The method was validated for linearity, extraction recovery, accuracy, and precision in this study. Detailed results of the methodology validation are provided in Table 2 and Supplementary Tables 6, 7.
Cross-Comparisons Between and Within Cardiovascular Disease Groups
Twelve biomarkers including amino acids, amino acid derivatives, L-carnitine, and creatinine were measured in DBS samples. The OPLSDA model was used to characterize the difference between each CVD group and to find discrepant compounds via variable importance in the projection (VIP). We also validated the patient classification in the three training groups by establishing the OPLSDA model. There were obvious differences between the groups in the OPLSDA model (Figure 1), which provides a theoretical basis for us to establish a prediction model. In Figure 1, we can see that according to the established OPLSDA model, the patients in the three training groups were mostly categorized into the appropriate group. The metabolites with VIP values >1.0 were considered potential differential metabolites. Individuals with various types of CVD were compared to HI and with each other, characterizing specific metabolites.
Figure 1. Orthogonal projection to latent structures-discriminant analysis (OPLSDA) prediction modeling to characterize the difference between each cardiovascular disease (CVD) group using the test samples with the 12 metabolites (A–J). There were obvious differences between the groups in the OPLSDA model. According to this prediction model, individuals in the three training groups could be categorized into the correct region of the prediction set. HI, healthy individual; CHD, coronary heart disease; HBP, high blood pressure.
Clear differences were identified, and the three quantitative parameters are shown in Supplementary Table 8. The metabolites with VIP values >1.0 are shown in Table 3. Concentration changes associated with Hcy, Lle, Ile, Trp, and creatinine were the most significant in all paired comparisons.
Differential Metabolites and Diagnosis of Cardiovascular Disease via Dried Blood Spots
Through 10 comprehensive cross-comparisons of different groups, seven differential metabolites were confirmed. The concentrations of all the metabolites in HI and individuals in the different CVD groups are summarized in Table 3 and Supplementary Tables 9–11.
As summarized in Table 3, the accurate diagnosis of different types of CVD is fundamental for precision medicine. The criteria for biomarkers were VIP >1.0 in each OPLSDA model was used for differential diagnosis. The ROC curves, on the basis of the logistic regression of each metabolite from the test set, are displayed in Supplementary Figure 2; the areas under the curve (AUCs), sensitivity, and specificity were used to evaluate the prediction accuracy. The patient characteristics, including BMI, age, gender, and DBP, were also taken into consideration. Although it has no effect in many models, it still improves the AUC for a few models, especially in HBP vs. stroke (0.762 vs. 0.653; Figure 2, Supplementary Figure 2). This means that patient characteristics partially characterize CVD.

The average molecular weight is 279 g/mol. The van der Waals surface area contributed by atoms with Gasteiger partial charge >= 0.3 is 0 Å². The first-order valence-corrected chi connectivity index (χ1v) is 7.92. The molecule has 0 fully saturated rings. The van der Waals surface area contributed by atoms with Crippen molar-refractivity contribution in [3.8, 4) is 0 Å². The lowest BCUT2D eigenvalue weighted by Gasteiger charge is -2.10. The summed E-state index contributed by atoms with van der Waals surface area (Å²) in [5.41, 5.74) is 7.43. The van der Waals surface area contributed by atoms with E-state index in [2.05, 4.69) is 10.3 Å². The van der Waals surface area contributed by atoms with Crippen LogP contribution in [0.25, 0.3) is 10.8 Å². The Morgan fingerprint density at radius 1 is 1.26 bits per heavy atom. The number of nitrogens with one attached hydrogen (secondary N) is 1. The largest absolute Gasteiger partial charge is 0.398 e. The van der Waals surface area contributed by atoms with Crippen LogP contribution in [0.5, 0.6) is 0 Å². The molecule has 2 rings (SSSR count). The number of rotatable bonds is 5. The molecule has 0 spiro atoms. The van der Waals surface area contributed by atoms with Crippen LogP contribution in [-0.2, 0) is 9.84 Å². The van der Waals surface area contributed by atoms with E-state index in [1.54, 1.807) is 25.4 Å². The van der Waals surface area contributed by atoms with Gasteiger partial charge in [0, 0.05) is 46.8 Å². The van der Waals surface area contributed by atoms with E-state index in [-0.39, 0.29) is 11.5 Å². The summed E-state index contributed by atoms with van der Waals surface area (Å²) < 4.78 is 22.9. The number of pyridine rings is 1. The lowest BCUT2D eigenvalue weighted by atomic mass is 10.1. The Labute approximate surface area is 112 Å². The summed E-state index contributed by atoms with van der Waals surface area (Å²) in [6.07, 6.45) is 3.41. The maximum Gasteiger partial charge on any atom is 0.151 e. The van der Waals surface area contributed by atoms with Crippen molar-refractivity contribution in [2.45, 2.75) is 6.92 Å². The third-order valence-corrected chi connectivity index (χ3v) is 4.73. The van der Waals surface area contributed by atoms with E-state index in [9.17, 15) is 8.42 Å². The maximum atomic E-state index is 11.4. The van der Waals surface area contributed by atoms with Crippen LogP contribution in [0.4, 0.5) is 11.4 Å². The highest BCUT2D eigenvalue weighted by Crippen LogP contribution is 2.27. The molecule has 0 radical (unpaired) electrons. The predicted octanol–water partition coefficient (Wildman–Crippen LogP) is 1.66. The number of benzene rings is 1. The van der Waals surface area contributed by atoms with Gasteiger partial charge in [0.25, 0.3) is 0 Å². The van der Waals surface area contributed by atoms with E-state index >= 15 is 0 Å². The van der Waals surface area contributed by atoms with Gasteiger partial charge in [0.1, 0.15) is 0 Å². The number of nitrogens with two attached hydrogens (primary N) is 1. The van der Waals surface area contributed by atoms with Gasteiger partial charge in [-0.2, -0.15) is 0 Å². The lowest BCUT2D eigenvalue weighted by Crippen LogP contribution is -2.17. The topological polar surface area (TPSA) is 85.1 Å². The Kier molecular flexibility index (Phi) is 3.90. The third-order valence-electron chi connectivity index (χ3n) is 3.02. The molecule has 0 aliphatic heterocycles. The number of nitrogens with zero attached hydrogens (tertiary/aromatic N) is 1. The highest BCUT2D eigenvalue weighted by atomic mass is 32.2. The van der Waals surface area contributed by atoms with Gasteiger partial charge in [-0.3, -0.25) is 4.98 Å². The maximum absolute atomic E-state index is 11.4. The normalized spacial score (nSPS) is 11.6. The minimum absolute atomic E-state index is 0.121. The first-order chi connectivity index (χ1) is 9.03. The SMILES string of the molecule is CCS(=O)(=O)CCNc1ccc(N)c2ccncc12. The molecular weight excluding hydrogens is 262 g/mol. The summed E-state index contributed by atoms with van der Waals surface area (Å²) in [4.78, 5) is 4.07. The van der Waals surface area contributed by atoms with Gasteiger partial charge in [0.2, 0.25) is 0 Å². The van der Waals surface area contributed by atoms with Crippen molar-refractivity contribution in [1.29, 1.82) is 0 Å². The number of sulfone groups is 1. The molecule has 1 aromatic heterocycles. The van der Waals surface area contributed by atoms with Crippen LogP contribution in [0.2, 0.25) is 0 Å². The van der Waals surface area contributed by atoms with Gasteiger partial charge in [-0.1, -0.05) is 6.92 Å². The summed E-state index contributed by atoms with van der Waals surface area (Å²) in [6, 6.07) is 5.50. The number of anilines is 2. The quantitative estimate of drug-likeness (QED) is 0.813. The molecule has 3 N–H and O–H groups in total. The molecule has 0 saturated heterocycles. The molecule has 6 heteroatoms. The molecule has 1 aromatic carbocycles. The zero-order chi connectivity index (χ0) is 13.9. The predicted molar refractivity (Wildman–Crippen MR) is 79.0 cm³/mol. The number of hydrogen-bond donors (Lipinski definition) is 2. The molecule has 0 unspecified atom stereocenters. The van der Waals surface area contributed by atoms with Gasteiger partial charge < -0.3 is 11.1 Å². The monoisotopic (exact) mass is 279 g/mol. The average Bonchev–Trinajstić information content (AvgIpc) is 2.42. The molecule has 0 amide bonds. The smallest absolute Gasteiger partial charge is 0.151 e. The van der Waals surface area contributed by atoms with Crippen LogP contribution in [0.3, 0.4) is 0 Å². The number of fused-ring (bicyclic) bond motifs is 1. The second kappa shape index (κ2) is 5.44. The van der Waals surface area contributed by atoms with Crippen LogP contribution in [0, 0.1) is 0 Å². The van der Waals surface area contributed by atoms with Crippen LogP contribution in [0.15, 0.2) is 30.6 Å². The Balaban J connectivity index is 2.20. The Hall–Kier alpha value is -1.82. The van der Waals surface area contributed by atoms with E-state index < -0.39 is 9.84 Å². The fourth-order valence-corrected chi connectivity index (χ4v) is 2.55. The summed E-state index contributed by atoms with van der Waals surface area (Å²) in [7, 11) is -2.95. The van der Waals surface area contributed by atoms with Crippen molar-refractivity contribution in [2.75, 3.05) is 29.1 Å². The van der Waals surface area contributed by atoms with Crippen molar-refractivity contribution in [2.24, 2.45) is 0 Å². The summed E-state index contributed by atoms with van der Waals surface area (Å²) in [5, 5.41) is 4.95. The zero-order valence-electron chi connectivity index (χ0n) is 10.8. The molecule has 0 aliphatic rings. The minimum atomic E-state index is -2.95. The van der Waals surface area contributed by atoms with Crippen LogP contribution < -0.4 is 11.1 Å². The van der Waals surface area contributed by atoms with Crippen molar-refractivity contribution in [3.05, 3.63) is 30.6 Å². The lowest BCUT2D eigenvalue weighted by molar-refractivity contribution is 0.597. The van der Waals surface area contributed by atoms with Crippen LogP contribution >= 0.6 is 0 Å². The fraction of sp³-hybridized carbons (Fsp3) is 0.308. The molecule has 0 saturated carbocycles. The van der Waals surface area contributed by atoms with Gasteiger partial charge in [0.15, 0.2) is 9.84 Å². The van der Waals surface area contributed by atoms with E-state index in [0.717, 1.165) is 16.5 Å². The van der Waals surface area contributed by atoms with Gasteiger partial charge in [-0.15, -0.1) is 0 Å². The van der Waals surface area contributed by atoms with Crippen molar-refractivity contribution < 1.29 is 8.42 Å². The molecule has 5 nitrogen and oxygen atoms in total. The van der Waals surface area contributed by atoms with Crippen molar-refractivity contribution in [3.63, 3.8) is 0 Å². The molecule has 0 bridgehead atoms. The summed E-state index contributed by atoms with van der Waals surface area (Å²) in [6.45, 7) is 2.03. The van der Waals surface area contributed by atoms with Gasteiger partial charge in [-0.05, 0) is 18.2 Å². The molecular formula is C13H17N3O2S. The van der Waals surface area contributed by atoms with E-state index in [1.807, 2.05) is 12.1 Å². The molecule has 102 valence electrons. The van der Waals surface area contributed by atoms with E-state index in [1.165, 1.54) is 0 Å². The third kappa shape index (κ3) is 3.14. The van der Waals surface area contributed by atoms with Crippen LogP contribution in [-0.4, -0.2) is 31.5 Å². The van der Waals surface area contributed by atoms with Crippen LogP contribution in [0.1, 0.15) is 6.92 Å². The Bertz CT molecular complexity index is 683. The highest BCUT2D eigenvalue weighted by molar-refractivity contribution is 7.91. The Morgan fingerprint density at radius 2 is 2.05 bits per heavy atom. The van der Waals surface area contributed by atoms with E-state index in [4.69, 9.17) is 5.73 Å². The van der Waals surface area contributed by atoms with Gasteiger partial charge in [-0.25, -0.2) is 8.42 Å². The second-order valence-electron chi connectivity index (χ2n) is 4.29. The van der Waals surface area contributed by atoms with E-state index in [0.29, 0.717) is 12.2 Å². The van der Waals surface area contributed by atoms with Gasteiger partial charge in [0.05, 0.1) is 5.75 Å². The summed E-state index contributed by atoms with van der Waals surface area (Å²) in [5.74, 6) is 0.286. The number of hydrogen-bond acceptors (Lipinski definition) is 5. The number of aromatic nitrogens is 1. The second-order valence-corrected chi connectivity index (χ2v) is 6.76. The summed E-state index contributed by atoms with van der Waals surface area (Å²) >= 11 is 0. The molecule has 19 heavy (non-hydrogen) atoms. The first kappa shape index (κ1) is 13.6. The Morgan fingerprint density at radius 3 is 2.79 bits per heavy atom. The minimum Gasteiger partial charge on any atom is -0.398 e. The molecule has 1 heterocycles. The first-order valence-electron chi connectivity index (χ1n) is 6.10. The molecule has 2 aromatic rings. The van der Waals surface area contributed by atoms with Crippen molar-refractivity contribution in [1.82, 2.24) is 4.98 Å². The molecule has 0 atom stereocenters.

Figure 2. Diagnostic outcomes and prediction accuracies with population characteristics. (A–J) The receiver operating characteristic (ROC) curves, on the basis of the logistic regression of each metabolite from the test set. (K–T) The prediction accuracies by the biomarkers in the test phase and validation sets were compared between each group. HI, healthy individual; DM, diabetes mellitus; CHD, coronary heart disease; HBP, high blood pressure.
The AUC, sensitivity, and specificity were 0.997, 98.0%, and 100% for HI vs. HBP (Figure 2A); 1.000, 100%, and 100% for HBP vs. diabetes (Figure 2B); 0.924, 80.8%, and 91.7% for HI vs. CHD (Figure 2C); 0.999, 100%, and 97.9% for HI vs. stroke (Figure 2D); 0.893, 81.5%, and 80.0% for HBP vs. diabetes (Figure 2E); 0.928, 89.0%, and 90.0% for HBP vs. CHD (Figure 2F); 0.762, 77.0%, and 68.0% for HBP vs. stroke (Figure 2G); 0.907, 76.7%, and 92.3% for diabetes vs. CHD (Figure 2H); 0.875, 85.1%, and 81.5% for diabetes vs. stroke (Figure 2I); and 0.938, 93.2%, and 82.2% for CHD vs. stroke (Figure 2J); respectively. For additional cross-comparisons, AUCs ranged from 0.519 to 1.000, sensitivities from 52.3 to 100%, and specificities from 35.3 to 100% in the other three-center external validation sets, which are shown in Supplementary Figures 3–8. The logistic regression curve and cutoff values in all cross-comparisons in the test phase are shown in Supplementary Tables 12, 13.